Today, every hotelier knows what an OTA is. Online Travel Agencies have taken over a large portion of the hospitality industry. While it is possible for a hotel to exist without them, they make it significantly easier to gain visibility among potential customers. However, not all OTAs operate on similar principles. So today, to make the choice easier, let’s look at a cheat sheet on the Online Travel Agencies, focusing on hotel search engines, although an OTA can also be a provider of many other travel services.
How did it all begin?
The Internet changed everything, not only for the hospitality industry, but most industries around the world. Its existence brought to life countless inventions as people saw the niches to be filled – one of the largest found was in reshaping the travel industry.
It started with the airlines. Booking trips became trickier as the number of routes grew rapidly. Travel agents were the answer to those issues, however, they needed more information to satisfy the needs of their customers. Airlines provided travel agents with the required information, realising how profitable it would turn out for them as more customers sought help with their bookings.
Naturally, the next step was finding similar solutions for hotel reservations. That is why in 1996, Microsoft launched the very first hotel booking platform, Expedia Travel Services. Also in 1996, Booking.com and Travelocity were launched. Only two years later in 1998, the European version of the platform, Priceline.com was initiated. Although other hotel booking options existed before that, it is really with the rise of Expedia Travel Services that OTAs started finding their place in the industry.
The growth of Online Travel Agencies
It very quickly became clear, that it was the right move. Customers loved the idea, as the comfort of online shopping was a major factor for them. Over time, the availability, mobility and easy navigation of online bookings became the ever more important characteristics of a successful online travel service.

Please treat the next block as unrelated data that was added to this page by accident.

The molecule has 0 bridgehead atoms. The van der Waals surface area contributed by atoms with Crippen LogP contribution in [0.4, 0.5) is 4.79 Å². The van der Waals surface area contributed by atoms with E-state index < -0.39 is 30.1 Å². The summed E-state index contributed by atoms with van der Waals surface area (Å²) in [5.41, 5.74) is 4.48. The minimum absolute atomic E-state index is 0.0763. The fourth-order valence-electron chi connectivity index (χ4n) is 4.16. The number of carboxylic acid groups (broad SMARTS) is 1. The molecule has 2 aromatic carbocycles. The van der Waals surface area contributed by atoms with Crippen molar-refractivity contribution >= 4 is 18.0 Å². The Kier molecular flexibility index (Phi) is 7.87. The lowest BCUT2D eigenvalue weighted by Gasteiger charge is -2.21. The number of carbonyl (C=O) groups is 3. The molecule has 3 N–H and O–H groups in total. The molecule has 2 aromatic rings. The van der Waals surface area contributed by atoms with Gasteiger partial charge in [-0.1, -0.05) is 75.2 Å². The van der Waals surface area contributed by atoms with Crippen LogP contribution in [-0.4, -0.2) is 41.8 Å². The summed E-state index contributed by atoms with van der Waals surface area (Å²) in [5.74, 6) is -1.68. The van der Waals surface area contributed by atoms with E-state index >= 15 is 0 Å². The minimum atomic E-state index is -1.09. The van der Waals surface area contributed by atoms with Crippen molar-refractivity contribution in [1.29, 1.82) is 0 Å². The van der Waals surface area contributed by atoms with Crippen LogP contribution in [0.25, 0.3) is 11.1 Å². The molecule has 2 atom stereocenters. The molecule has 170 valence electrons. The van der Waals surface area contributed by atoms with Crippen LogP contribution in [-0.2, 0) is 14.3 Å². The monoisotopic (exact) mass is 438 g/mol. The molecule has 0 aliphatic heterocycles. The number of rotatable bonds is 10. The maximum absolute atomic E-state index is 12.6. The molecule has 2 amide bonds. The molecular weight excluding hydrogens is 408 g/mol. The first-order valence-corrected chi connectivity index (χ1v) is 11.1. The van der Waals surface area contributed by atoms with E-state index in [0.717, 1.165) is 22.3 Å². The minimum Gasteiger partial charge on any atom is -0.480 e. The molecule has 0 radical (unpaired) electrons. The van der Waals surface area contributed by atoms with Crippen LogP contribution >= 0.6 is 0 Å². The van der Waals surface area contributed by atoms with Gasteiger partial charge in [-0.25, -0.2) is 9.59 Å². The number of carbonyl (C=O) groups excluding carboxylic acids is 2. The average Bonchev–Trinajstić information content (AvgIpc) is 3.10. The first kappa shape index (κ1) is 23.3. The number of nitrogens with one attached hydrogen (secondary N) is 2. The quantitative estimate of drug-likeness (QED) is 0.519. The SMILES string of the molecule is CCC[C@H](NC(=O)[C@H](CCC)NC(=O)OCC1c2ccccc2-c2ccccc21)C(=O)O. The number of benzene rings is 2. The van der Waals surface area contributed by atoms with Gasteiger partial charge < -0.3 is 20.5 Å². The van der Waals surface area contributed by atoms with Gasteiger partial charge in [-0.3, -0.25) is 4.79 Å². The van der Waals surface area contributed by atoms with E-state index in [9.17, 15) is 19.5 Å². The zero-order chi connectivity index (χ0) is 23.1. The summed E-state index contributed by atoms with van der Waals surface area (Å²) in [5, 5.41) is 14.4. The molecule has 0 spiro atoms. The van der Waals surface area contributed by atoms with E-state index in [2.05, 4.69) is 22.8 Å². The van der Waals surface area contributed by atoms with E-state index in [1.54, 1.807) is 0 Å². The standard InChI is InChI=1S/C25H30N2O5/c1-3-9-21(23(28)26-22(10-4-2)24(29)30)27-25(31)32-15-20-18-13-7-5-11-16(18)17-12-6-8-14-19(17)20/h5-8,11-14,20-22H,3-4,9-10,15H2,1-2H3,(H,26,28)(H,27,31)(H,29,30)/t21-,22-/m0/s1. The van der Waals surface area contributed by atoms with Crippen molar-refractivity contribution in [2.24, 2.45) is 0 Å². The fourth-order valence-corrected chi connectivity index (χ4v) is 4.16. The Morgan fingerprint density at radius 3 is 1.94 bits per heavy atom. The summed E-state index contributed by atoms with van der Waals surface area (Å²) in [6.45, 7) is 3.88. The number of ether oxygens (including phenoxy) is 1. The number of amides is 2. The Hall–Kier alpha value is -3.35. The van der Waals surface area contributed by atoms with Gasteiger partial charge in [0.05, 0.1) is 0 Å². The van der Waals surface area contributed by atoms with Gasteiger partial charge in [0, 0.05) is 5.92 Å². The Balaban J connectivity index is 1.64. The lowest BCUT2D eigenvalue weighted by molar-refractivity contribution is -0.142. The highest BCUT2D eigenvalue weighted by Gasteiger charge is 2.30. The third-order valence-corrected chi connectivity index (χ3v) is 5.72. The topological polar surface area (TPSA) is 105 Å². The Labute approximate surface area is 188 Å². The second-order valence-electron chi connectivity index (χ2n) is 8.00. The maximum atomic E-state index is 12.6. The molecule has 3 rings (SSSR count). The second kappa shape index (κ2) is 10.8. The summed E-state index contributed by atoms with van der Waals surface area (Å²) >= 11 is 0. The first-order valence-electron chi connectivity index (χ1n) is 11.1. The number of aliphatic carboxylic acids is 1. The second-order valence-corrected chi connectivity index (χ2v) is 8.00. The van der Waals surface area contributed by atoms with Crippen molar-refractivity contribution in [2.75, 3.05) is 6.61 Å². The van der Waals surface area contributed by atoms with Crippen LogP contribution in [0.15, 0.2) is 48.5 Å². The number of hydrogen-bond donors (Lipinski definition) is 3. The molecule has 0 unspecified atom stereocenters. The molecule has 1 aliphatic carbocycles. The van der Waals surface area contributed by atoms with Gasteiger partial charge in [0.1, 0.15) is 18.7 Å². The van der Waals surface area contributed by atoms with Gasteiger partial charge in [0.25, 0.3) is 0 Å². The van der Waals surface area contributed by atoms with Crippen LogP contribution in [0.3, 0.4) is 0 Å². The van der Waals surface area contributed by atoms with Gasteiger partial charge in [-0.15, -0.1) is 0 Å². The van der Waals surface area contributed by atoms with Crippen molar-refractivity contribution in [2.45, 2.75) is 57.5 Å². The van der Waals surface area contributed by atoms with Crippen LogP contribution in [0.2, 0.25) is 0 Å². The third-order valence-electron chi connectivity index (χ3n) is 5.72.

So after the very first online travel agencies found their way into the market in 1996, dozens, and eventually hundreds of others followed in their footsteps.
Among many others, Hotwire launched in 2000, HomeAway in 2005, Hotelsclick.com in 2006 and even recently, in 2016 companies like Bidroom.com. Recent years also saw a rise in companies dedicated to certain areas, such as the Hotelgenio for the Spanish market or Wotif.com and Webjet for the Australian market.Ê In 2011, Google also joined the race by creating the Google Hotel Finder.
On top of the rise of many new OTAs came the rise of metasearch engines. In 2000, the now-mighty TripAdvisor was launched. Only a few years later, Kayak.com and Trivago were introduced to the public, creating a whole new sector of the travel market. With them, reviews started playing a major role in the booking process, and were included not only on the booking platforms but also on hotels’ own websites.
Monopolization of the market
As it often happens when the market starts growing and showing large income possibilities, a few companies saw the potential of the online booking industry and began the process of acquisitions.
Today, two companies are in charge of the majority of the OTAs or have entirely integrated them into their own structures. Those companies are the Expedia Inc. and the Booking Holdings.
Expedia Inc. currently owns sites such as Expedia.com, Hotels.com, Hotwire.com, HomeAway and metasearch engines like Orbitz, Trivago and many more – altogether Expedia controls over 200 websites. Booking Holdings (formerly the Priceline Group) owns Booking.com, Agoda, Momondo, Kayak, OpenTable, Booking Ninjas and many more. Both of these companies cover all sectors of the online travel market, not only the hotel bookings, although hotels and flights are their main interests.